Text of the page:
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Berkeley, Calif., to Consider Disposable Foodware and Litter Reduction Ordinance

The ordinance aims to help reduce single-use disposable foodware.

The Berkeley, Calif., City Council will consider the Disposable Foodware and Litter Reduction Ordinance, which is aimed at reducing single-use disposable foodware, at a hearing on April 24.

"Single-use disposable foodware is a local and global problem, one with enormous financial and environmental costs," said Council Member Sophie Hahn, the ordinance's co-author, in a statement. "As a city striving toward zero waste, we do a good job with composting and recycling, but it is not enough. We need to start reducing our waste as well."

This ordinance builds on a series of similar city ordinances that were passed in Santa Cruz, Calif.; Alameda, Calif.; Davis, Calif.; Malibu, Calif.; Fort Myers Beach, Fla.; and Seattle. It would, however, go the extra mile by requiring only reusable foodware to be used for dine-in service, all foodware to be approved as recyclable or compostable in the city’s collection programs, food vendors to charge customers 25 cents for every disposable beverage cup and 25 cents for every disposable food container provided and all disposable compostable straws, stirrers, cup spill plugs, napkins and utensils for takeout to be provided only upon request by the customer or at a self-serve station.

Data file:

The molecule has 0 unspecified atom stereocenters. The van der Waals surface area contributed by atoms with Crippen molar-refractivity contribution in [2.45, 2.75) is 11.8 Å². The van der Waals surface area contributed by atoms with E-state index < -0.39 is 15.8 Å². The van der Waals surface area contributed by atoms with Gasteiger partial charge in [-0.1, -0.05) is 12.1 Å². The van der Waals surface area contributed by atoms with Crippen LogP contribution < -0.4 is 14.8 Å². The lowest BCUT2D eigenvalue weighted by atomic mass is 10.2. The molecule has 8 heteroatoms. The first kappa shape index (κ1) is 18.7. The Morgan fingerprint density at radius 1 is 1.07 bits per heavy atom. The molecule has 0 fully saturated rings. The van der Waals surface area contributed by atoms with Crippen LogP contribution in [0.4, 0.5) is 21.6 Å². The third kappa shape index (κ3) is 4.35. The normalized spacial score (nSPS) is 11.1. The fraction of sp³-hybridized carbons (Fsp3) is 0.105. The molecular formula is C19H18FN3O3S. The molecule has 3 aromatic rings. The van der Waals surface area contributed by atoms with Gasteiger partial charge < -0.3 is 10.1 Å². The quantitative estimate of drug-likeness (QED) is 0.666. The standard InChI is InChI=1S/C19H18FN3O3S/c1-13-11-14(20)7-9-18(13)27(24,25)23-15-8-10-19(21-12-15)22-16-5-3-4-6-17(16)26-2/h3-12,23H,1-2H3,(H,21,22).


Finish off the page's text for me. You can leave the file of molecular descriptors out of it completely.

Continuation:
The ordinance is supported by a coalition of more than 1,000 local, national and international organizations participating in the Break Free From Plastic (BFFP) global movement.

"The gravity of the global plastic pollution crisis should compel policy and decision makers to enact measures to reduce plastic waste, especially for disposable applications where viable and non-polluting alternatives exist,” said BFFP Global Coordinator Von Hernandez in a statement. “In this light, zero waste practitioners worldwide applaud and support this initiative from Berkeley and look forward to its adoption and implementation."

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